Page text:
NOTE: I’m not sure what happened here. I thought I published the following posting in my old blog. It was probably on May 25, 2015. However, it doesn’t look like it made it to the new – WordPress – blog. Did I maybe overlook it when I copied everything over? In any event, here it is again. Better late than never.
In September of 2014 I posted a picture of Karl Wyneken in the Facebook group “World Wide Wynekens” as a prisoner of war after World War I. Karl Wyneken was a young German soldier who spent some years in a French prisoner of war camp. At the time I posted the picture, I mentioned that Karl’s grandson, David, an Englishman, was having Karl’s World War I and World War II diaries translated into English.
David recently sent me the first translated diary, covering the time between April 4, 1945 and June 28, 1950. At the start of the diary, Karl is awaiting the arrival of allied troops in Göttingen, the university town Karl was living in. Karl had lost his job as a teacher because of his anti Nazi sentiments. He was obviously glad that the Nazi regime seemed to be coming to an end, but at the same time he couldn’t imagine that life would be pleasant under the heel of the invading powers.
The Americans, with their impressive tanks, were the first to arrive. Karl and his family were forced to move out of their flat because the liberators needed someplace to house themselves. Karl expected the worst … But read for yourself how things turned out.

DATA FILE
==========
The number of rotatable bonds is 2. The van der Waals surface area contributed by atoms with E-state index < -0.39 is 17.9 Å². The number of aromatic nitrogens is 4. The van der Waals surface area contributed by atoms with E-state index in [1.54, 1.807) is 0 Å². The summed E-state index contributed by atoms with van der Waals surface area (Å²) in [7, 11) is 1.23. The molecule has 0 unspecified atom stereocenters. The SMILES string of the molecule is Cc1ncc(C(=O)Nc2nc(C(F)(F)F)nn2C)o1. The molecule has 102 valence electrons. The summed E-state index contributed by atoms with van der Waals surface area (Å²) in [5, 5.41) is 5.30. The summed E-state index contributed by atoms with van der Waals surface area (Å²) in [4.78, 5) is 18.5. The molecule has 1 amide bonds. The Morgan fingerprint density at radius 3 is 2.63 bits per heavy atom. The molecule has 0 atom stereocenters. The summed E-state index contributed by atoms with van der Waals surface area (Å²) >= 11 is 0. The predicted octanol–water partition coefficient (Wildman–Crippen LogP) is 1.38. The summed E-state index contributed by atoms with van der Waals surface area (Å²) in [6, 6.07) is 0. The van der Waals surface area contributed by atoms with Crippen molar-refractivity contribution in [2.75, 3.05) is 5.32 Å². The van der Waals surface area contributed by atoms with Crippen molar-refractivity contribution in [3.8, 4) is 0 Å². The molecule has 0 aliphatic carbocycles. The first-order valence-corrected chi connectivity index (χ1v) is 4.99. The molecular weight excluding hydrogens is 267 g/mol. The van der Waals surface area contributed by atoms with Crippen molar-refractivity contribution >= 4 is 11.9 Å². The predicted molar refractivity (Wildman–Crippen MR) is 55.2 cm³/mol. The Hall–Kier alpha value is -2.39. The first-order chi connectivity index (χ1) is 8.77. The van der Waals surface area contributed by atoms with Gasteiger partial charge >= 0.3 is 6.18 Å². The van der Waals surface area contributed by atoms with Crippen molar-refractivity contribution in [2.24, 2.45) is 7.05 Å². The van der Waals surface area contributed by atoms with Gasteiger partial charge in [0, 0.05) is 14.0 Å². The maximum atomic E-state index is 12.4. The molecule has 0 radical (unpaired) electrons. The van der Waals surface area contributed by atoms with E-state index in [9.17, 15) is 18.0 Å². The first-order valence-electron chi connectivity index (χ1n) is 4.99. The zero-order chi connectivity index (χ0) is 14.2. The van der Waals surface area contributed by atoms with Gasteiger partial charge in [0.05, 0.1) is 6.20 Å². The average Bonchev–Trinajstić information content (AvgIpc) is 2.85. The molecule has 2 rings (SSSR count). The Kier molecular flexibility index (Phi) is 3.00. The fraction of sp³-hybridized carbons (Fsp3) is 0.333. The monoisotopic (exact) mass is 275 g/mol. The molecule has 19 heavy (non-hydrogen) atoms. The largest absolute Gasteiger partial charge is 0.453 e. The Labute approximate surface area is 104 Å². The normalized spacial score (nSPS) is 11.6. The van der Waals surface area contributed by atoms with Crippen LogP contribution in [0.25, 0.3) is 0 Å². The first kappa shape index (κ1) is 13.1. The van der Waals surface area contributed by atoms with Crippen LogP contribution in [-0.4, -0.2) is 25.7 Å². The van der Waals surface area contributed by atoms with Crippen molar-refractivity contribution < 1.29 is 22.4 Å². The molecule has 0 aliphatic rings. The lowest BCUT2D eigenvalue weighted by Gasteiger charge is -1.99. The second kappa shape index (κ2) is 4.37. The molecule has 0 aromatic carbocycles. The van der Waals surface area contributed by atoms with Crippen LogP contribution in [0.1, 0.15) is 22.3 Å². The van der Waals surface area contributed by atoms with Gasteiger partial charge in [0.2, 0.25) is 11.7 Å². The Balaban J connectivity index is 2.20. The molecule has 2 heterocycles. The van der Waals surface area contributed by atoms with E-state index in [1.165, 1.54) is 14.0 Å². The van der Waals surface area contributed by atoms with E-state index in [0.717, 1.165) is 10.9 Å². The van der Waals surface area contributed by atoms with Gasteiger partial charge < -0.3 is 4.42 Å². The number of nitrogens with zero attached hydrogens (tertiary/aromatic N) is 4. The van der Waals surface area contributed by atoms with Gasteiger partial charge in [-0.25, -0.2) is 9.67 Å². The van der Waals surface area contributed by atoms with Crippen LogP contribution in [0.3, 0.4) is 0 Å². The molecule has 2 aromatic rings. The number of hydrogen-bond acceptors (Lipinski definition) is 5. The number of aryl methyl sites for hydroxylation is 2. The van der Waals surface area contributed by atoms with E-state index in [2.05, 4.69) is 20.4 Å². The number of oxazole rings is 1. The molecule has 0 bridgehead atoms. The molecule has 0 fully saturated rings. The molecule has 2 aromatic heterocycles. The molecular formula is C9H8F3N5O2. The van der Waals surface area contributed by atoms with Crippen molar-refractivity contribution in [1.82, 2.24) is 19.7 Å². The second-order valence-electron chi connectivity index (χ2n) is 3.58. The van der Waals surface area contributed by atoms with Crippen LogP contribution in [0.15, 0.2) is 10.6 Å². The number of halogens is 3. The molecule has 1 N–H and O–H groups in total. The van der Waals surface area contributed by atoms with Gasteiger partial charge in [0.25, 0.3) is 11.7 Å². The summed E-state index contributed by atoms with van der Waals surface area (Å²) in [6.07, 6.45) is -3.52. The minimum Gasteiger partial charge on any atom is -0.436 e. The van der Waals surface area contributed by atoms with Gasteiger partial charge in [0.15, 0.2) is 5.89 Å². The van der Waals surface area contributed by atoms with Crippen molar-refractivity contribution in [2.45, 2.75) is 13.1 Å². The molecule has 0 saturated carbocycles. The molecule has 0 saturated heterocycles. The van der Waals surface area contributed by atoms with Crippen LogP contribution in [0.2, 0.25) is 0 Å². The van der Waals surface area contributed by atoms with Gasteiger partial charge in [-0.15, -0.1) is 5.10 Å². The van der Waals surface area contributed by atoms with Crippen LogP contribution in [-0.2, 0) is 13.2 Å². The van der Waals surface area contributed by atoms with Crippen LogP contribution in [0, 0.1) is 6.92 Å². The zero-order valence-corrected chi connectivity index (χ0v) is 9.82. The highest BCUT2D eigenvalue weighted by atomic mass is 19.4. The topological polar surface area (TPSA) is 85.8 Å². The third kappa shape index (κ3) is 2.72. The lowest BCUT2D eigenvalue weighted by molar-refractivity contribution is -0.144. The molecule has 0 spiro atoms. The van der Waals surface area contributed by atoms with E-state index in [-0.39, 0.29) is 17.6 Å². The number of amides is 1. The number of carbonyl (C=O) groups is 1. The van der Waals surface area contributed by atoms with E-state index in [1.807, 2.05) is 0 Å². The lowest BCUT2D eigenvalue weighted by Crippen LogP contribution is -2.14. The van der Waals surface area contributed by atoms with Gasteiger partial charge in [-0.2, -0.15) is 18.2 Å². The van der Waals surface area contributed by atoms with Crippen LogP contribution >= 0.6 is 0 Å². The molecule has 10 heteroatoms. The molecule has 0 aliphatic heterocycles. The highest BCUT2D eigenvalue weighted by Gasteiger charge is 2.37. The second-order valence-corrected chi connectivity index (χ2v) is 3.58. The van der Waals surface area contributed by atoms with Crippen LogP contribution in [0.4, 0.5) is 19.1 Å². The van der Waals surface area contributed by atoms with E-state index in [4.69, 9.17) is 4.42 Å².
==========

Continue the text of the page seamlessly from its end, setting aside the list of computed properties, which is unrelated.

I found it very interesting to read Karl’s critical opinions of the Nazi government but also of the Allies. Most of his pessimistic expectations did not come to pass, but that doesn’t mean that he and his family, along with the rest of his beloved German Fatherland, didn’t have rough times to go through. Now, 70 years later, we know how things turned out. But at that time, he had no idea.
As the diary progresses, he writes less and less frequently. His last entry is from 1950 at the outbreak of the Korean War. He saw this as the beginning of the World War III that he had prophesied a number of times earlier in the diary.
Thank you for sending this diary. It is always interesting to learn about various relatives. Mary Ann